What next?

It now behoves one, or me in this case, to find some very weedy areas with low plant biodiversity, some high plant biodiverse weedy areas, and compare them with low biodiverse and high biodiverse natural areas.

We will report on these investigations in "Are natural areas REALLY more biodiverse?" part 2.


"Are natural areas REALLY more biodiverse?" was written by Robert Whyte during July 2009.

Update Wednesday, 22 July 2009

In response to the article above, entomologists and arachnologists have been extremely generous with practical advice and feedback based on their own experience.

Dr Scott Carroll, University of California-Davis pointed out the "focus on small-bodied, ectothermic predators gives you the inferential power of working with predators without losing the statistical power that most studies relying on higher trophic levels suffer."

Scott went on to suggest that a strong way to sample scientifically might be to describe (qualifying and quantifying) the plant communities that might determine what the spiders can and cannot get up to. He wrote that to do this one could "define, a priori, general criteria for your relatively natural and relatively weedy areas (perhaps with a high and a low plant diversity class for each) and then use those criteria to designate some good-sized areas to each (e.g., areas of a few hectares if possible). Then assign at random several small areas within each habitat class, and sample those, which might be regardable as replicates, depending on the nature of spider ranging behavior."

Some factors Scott thought might be considered include:

  • Influence of distance from natural sites, or weedy sites, on diversity.
  • Influence of particular plant taxa singly or in groups on diversity and representation of spider taxa.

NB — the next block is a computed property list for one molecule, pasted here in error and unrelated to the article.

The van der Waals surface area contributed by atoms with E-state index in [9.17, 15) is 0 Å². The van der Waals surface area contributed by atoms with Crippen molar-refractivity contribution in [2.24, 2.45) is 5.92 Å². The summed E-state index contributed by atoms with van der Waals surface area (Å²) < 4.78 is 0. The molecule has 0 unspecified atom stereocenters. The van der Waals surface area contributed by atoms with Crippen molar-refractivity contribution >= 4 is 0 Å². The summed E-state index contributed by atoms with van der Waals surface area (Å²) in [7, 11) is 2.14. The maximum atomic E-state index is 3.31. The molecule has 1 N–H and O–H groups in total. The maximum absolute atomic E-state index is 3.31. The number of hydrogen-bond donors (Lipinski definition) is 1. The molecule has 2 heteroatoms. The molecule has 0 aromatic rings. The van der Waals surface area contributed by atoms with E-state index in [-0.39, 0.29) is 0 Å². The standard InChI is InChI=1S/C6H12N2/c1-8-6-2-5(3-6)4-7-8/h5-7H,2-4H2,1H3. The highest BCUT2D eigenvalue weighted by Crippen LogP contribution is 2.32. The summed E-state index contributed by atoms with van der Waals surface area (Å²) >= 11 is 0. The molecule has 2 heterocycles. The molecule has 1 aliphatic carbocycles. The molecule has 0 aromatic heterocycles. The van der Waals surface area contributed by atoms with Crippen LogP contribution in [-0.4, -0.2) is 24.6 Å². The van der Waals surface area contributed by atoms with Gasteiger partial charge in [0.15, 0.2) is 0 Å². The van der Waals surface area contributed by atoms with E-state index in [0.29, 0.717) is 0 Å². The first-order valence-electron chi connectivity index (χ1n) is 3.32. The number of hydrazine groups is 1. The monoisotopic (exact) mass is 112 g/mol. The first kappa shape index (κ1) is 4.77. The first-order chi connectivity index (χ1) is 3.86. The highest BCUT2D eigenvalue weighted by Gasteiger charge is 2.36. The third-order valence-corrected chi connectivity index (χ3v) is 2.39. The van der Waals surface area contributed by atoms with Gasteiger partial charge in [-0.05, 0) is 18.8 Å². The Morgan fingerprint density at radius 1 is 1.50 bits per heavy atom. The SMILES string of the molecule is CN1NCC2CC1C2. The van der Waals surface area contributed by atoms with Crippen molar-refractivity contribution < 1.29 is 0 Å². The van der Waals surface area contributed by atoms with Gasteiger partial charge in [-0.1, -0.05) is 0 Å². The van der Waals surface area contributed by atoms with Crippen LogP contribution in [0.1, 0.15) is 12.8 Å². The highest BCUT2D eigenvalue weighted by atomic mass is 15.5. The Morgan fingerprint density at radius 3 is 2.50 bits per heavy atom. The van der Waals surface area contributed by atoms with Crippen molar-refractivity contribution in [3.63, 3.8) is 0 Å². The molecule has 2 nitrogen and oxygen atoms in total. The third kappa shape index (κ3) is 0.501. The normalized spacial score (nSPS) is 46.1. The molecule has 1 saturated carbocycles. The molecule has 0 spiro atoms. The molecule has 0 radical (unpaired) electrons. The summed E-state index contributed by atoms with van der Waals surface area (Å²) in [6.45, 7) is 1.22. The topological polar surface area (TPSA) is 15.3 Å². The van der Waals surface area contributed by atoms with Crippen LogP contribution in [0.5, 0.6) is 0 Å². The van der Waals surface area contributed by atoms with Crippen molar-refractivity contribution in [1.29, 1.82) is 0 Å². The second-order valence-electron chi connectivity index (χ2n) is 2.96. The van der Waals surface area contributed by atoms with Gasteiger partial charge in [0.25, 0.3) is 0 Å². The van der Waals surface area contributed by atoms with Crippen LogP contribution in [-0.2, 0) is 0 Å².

• Influence of spider life stage and/or dispersal mode on representation; i.e, juvenile ballooners might be fairly uniform in distribution across habitat types, but more advanced stages could become restricted. A possible process would be that some would tend to disappear from (=die in or leave) inferior habitats, resulting in ontogenetic shifts in the the emergent diversity patterns.

Scott also suggested we could: "Attempt to define particular spider species, genera, subfamilies or families that you predict would show strong signals based on peculiarities of their biologies, and make direct hypothesis driven contrasts with other spider groups for which you expect differing patterns of habitat use, residence, persistence and or survivability. Eventually such an approach could spare you from the need to sample all of the spiders, grouping types that might result in 'mixed signals'." (pers. corr.)

Dr Ron Atkinson, who publishes the "Find-a-spider" site, easily the best online Australian spider identification resource, found the results of my survey to match what he would have expected. He wrote:

"Although many spiders can migrate quite large distances by ballooning, the majority probably don't travel very far in a hurry and mostly walk rather than flying on the wind. For this reason, a drastic clearing of an area of natural forest will have a devastating effect on the numbers and diversity of spiders in that area. If weeds then take over the cleared area they will generally produce an area of reduced plant diversity because the most feral plant species will dominate. It will take a long time (if ever) for the full range of spider species that originally lived in that area to recolonize it, although the presence of some native vegetation scattered throughout the cleared area will probably allow the faster return of the original spider diversity. I would also expect species that live in the ground or in leaf litter to be somewhat less adversely affected by the clearing than those species that live in vegetation, though this would depend on how drastic the clearing process was."

References, attachments, and publications